Holidays afford time for expeditions to places of archaeological, architectural, historical or literary interest in the neighbourhood; the subject must, of course, be read up beforehand. I think that where it is possible this idea might be further developed by devoting the summer holiday trip to some fresh district or country every year and there making a somewhat detailed study of the district, hunting up all points of interest, noticing the physical features, making rough sketch maps of the hills, rivers, etc., noticing the most striking points about the scenery, sketching the parts which please the most, and seeking their cause as affected by geological formation, etc. What a gold mine of interest is here provided.
Then, ample occupation is always at the disposal of those who are interested in Nature study, because it is quite endless. During the Christmas holidays the children have to notice the bare trees, and recognise then in that condition as oak, elm, sycamore, and this is no easy matter for a beginner. However, they settle what they think they are, and wait to see. They notice bark, branching, and leaf buds, how they are situated, &c. The Easter holidays show various developments, the buds are swelling and some few opening. Here and there are blossoms, as on the wych elm, hazel, and various willows. In the summer holidays the trees are in full foliage, and finally the fruit appears. The children describe these various stages in their Nature note books, and make sketches of them in brush drawing, indifferently at first, but always better as time goes on.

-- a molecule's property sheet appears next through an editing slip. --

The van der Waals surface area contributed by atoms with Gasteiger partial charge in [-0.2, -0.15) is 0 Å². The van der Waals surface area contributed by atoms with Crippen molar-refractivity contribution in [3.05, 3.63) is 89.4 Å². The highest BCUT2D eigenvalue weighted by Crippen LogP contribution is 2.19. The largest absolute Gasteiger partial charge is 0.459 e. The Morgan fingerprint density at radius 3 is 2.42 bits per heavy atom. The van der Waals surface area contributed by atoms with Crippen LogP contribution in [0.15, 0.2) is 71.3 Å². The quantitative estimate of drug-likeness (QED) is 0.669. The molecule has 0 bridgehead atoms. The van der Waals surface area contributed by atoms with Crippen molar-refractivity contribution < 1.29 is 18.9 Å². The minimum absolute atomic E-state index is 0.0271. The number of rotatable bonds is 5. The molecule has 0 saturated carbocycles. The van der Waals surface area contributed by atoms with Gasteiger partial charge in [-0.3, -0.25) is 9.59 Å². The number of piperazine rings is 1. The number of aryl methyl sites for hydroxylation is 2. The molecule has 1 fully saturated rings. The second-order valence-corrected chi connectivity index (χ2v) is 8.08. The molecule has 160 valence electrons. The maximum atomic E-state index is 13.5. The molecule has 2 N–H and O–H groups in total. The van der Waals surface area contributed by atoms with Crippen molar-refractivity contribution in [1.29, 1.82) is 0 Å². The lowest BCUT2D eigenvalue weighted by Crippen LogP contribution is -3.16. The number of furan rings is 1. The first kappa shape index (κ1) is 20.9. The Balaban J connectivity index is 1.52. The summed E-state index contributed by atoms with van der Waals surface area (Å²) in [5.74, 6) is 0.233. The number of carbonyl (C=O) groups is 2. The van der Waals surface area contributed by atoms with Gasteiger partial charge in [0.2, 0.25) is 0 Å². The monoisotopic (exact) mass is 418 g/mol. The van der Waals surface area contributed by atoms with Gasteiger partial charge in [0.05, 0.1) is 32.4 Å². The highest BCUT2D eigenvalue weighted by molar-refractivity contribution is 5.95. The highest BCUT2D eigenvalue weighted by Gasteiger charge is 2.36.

Then they can keep a flower list, noting the flowers they find in each month; and a bird list, stating when the first migrants are seen or heard, when the nesting begins, &c. Indeed, a diary can be kept, wherein is entered anything about Nature which has attracted notice. This is illustrated by brush drawings, which give great pleasure in the doing, and also bring to our notice the special features of different flowers or fruits. Of course the Nature note books are only the outward expression of the beautiful work which goes on in the child's mind; work which goes on without books or any help other than the actual facts before him and the vivifying influence of the pure air.